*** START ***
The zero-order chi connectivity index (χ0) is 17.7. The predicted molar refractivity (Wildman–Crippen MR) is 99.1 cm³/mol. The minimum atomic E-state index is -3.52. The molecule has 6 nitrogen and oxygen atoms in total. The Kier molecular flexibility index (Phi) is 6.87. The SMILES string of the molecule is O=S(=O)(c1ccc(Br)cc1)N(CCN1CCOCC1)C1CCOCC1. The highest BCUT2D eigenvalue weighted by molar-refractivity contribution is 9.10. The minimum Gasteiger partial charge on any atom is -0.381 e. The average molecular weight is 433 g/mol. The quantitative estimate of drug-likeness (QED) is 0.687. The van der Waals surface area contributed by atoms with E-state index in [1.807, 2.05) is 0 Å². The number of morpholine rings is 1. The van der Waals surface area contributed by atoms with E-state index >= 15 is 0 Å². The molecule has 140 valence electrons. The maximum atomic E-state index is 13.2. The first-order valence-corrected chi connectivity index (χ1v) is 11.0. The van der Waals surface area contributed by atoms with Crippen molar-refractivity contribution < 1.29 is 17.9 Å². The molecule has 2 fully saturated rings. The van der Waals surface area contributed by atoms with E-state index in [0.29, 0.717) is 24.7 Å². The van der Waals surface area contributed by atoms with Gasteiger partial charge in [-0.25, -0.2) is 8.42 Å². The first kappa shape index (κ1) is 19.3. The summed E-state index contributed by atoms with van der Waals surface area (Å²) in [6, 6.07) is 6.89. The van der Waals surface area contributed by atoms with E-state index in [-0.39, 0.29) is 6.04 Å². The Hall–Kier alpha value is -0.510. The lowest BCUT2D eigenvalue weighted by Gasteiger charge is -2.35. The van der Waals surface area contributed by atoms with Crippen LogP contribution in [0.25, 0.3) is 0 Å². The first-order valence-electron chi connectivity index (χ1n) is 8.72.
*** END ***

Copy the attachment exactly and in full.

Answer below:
The zero-order chi connectivity index (χ0) is 17.7. The predicted molar refractivity (Wildman–Crippen MR) is 99.1 cm³/mol. The minimum atomic E-state index is -3.52. The molecule has 6 nitrogen and oxygen atoms in total. The Kier molecular flexibility index (Phi) is 6.87. The SMILES string of the molecule is O=S(=O)(c1ccc(Br)cc1)N(CCN1CCOCC1)C1CCOCC1. The highest BCUT2D eigenvalue weighted by molar-refractivity contribution is 9.10. The minimum Gasteiger partial charge on any atom is -0.381 e. The average molecular weight is 433 g/mol. The quantitative estimate of drug-likeness (QED) is 0.687. The van der Waals surface area contributed by atoms with E-state index in [1.807, 2.05) is 0 Å². The number of morpholine rings is 1. The van der Waals surface area contributed by atoms with E-state index >= 15 is 0 Å². The molecule has 140 valence electrons. The maximum atomic E-state index is 13.2. The first-order valence-corrected chi connectivity index (χ1v) is 11.0. The van der Waals surface area contributed by atoms with Crippen molar-refractivity contribution < 1.29 is 17.9 Å². The molecule has 2 fully saturated rings. The van der Waals surface area contributed by atoms with E-state index in [0.29, 0.717) is 24.7 Å². The van der Waals surface area contributed by atoms with Gasteiger partial charge in [-0.25, -0.2) is 8.42 Å². The first kappa shape index (κ1) is 19.3. The summed E-state index contributed by atoms with van der Waals surface area (Å²) in [6, 6.07) is 6.89. The van der Waals surface area contributed by atoms with E-state index in [-0.39, 0.29) is 6.04 Å². The Hall–Kier alpha value is -0.510. The lowest BCUT2D eigenvalue weighted by Gasteiger charge is -2.35. The van der Waals surface area contributed by atoms with Crippen LogP contribution in [0.25, 0.3) is 0 Å². The first-order valence-electron chi connectivity index (χ1n) is 8.72.